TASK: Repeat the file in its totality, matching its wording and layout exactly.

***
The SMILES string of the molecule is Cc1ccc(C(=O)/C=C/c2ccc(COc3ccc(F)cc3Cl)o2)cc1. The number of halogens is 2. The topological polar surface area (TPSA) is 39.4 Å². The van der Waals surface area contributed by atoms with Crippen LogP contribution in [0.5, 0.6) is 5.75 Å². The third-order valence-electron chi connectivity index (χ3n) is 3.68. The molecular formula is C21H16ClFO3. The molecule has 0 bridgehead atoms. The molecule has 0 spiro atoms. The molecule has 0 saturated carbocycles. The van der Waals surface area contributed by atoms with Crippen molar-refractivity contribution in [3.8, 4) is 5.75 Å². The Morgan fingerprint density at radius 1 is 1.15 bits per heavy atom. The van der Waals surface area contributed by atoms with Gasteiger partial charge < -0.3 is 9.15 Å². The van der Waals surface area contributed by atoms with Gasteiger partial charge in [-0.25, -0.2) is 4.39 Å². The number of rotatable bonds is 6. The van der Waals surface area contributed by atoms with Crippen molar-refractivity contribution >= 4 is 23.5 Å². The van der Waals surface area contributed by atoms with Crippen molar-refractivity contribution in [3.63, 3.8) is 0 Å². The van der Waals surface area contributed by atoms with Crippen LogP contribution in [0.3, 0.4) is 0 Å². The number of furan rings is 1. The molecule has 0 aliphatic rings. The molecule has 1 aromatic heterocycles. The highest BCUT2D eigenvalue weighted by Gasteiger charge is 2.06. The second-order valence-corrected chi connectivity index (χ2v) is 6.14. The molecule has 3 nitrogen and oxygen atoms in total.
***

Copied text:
The SMILES string of the molecule is Cc1ccc(C(=O)/C=C/c2ccc(COc3ccc(F)cc3Cl)o2)cc1. The number of halogens is 2. The topological polar surface area (TPSA) is 39.4 Å². The van der Waals surface area contributed by atoms with Crippen LogP contribution in [0.5, 0.6) is 5.75 Å². The third-order valence-electron chi connectivity index (χ3n) is 3.68. The molecular formula is C21H16ClFO3. The molecule has 0 bridgehead atoms. The molecule has 0 spiro atoms. The molecule has 0 saturated carbocycles. The van der Waals surface area contributed by atoms with Crippen molar-refractivity contribution in [3.8, 4) is 5.75 Å². The Morgan fingerprint density at radius 1 is 1.15 bits per heavy atom. The van der Waals surface area contributed by atoms with Gasteiger partial charge < -0.3 is 9.15 Å². The van der Waals surface area contributed by atoms with Gasteiger partial charge in [-0.25, -0.2) is 4.39 Å². The number of rotatable bonds is 6. The van der Waals surface area contributed by atoms with Crippen molar-refractivity contribution >= 4 is 23.5 Å². The van der Waals surface area contributed by atoms with Crippen molar-refractivity contribution in [3.63, 3.8) is 0 Å². The van der Waals surface area contributed by atoms with Crippen LogP contribution in [0.3, 0.4) is 0 Å². The number of furan rings is 1. The molecule has 0 aliphatic rings. The molecule has 1 aromatic heterocycles. The highest BCUT2D eigenvalue weighted by Gasteiger charge is 2.06. The second-order valence-corrected chi connectivity index (χ2v) is 6.14. The molecule has 3 nitrogen and oxygen atoms in total.